Painting & Gaming Challenge: Dwarf Steel Behemoth

Last month Andy marched into Rob’s office (office makes it sound far more glamorous than it actually is) and issued a challenge. Within just two weeks he needed to paint and play with the new Dwarf Steel Behemoth, while Andy would take on the Revenant King on Undead Wyrm. Never one to turn down a challenge, Rob agreed and here’s what happened…

Earlier this year I started putting together a Dwarf army for Kings of War. The intention was always to use it in the summer campaign and, luckily, I managed to squeeze in a few battles for the Edge of the Abyss… even if I did lose them all! Anyway, undeterred by the failure of my Dwarfs, when I saw the Steel Behemoth I just knew I had to have it in my army. It’s that iconic unit that you can theme your army around and hopefully draws the attention of your enemy too.

Behind the scenes the Steel Behemoth went through a number of different designs. Originally it was a kind of glorified steam-powered go-kart, which didn’t quite seem to fit the description of a ‘nightmare made manifest’. So, it went back to the drawing board a few times. In this phase it came back as a steam-powered robot, a giant brock (badger) and, finally, a massive ram! The beauty of having our own in-house resin department means that we can finally produce these massive monsters and cram them full of detail.

STAGE ONE

Here are all the pieces. There was hardly any flash or excess resin and, despite the number of pieces, it’s actually incredibly simple to put together. However, it was at this stage I made a crucial mistake… I forgot to wash the Behemoth in soapy water. We’ll come back to why that was a mistake in a moment.

STAGE TWO

Here’s the Behemoth assembled. I didn’t stick the crew into place at this stage because I wanted to paint them seperately. You can opt to remove the ‘battle kilt’ at the rear of the Behemoth and there’s enough detail underneath to ensure it doesn’t look half-finished. A quick note though, with the kilt you do have to build it in this position and can’t pose the legs too much, otherwise the kilt won’t fit.

STAGE THREE

I undercoated the Behemoth with a silver primer from Army Painter and took the crew off for save storage. Everything seems to be going ok at this point.

STAGE FOUR

Disaster strikes! Remember earlier I mentioned I didn’t wash the resin? Well, this is when it started to cause problems. Despite the fact it appeared the primer had settled nicely, some of the release agent from the resin mould was still left on the Behemoth. You see, to ensure a resin model pops out the mould easily, it’s coated in a kind of ‘grease’ (I have no idea what the technical term is) that stops it sticking to the mould.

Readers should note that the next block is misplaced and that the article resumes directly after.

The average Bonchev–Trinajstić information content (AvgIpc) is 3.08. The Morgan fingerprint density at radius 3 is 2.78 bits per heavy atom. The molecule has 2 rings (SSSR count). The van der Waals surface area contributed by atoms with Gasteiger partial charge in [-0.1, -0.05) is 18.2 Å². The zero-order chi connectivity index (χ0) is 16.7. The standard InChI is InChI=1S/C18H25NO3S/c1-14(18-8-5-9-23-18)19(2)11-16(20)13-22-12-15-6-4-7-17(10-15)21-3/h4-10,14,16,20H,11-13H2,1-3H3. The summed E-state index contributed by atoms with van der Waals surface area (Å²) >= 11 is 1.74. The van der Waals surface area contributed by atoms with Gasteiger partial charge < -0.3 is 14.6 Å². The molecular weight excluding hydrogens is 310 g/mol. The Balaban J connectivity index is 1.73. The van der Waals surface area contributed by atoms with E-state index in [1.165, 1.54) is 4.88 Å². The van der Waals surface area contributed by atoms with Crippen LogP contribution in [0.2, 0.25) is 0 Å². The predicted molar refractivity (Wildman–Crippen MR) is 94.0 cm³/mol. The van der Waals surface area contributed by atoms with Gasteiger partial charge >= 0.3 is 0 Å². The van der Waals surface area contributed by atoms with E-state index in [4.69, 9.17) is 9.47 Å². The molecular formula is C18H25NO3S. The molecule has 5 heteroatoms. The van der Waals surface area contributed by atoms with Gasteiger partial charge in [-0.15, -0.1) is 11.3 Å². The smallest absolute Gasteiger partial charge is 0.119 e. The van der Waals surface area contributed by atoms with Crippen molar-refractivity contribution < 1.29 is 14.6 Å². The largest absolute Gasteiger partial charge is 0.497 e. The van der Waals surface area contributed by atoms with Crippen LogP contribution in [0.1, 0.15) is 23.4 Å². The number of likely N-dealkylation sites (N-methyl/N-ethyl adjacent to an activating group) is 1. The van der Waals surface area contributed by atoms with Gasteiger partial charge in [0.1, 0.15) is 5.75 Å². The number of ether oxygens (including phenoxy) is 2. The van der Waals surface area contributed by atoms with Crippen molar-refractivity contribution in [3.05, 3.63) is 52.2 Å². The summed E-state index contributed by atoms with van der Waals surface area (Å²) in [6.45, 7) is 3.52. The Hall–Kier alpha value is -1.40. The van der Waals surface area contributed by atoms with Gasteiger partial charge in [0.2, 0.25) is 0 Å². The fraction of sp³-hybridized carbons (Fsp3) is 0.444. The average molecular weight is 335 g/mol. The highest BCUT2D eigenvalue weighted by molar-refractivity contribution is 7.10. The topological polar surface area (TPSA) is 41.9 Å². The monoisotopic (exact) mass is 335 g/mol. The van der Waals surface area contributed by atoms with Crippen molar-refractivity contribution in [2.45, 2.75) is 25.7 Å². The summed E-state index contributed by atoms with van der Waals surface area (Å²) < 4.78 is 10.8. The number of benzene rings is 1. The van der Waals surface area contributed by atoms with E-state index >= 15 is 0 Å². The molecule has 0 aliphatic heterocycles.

Unfortunately, it also stops acrylic paint sticking to the miniature too. This meant that as I was painting Army Painter Crystal Blue onto the should plates, for example, it was literally sliding off. After initially thinking my Behemoth was haunted (I was listening to a particularly spooky podcast at the time) I realsied my mistake. It wasn’t a complete disaster but it did mean I had to do several coats to get a decent coverage of paint.

STAGE FIVE

Multiple layers of paint later and the Behemoth was finished. I added some shield transfers to match the rest of my army and used a little bit of cotton wool dry brushed with black to make it look like smoke was billowing from the exhausts. I also tried to add a little battle damage here and there too.

STAGE SIX

One of my favourite aspects of the Steel Behemoth is the crew. These are some of the best dwarfs we’ve produced, so I really wanted to do them justice. Luckily, I had the opportunity to wash these before priming them, so there was no spooky paint problems this time. I also really tried to get the eyes right on the crew, so opted for tactic of painting them all black and adding white dots either side, which seems to have worked.

FINISHED!

I can’t exactly remember the dates and painting times for getting the Steel Behemoth finished but it was around a week of painting for about three hours each evening, although I’m quite a slow painter. Alongside the Greater Earth Elemental this is definitely one of the most iconic units in my Dwarf force. It looks great stomping across the battlefield towards the foe and the Kings of War Rules Committee is looking at amending its rules to represent the form a little better. What rules do you think it should get?

USING IT IN-GAME

The other part of the challenge was to use the Steel Behemoth in an Edge of the Abyss campaign battle. Unfortunately real life got in the way of me being able to take it for a test drive but I lent it to Ronnie for the Battle of Bulwell and it featured as part of his 4,000 point force! It was also one of the few units to make it to the end. However, I’m hoping to use the Steel Behemoth soon and you can see what it looks like as part of my army below.

THE NEXT PAINTING & GAMING CHALLENGE!

With one painting/gaming challenge under their belt, Andy and Rob have another challenge and this time they want YOU to get involved! By October 31st we want you to paint a 150+ point Deadzone Strike Team and send us pictures of it being used in a game of Deadzone. Throughout the process you can email [email protected] with pictures of your progress and small updates, so we can create regular blog posts. On November 6th, we’ll choose our favourite strike team and the winner will receive a Deadzone faction starter or faction booster of their choice. You better be quick, Rob’s made a start already…

3 Comments

  1. I’m doing this!

  2. What an emotional rollercoaster! Good blog Rob.

  3. I enjoyed the different style to mine from the day before.

    Deadzone? It’s ON!

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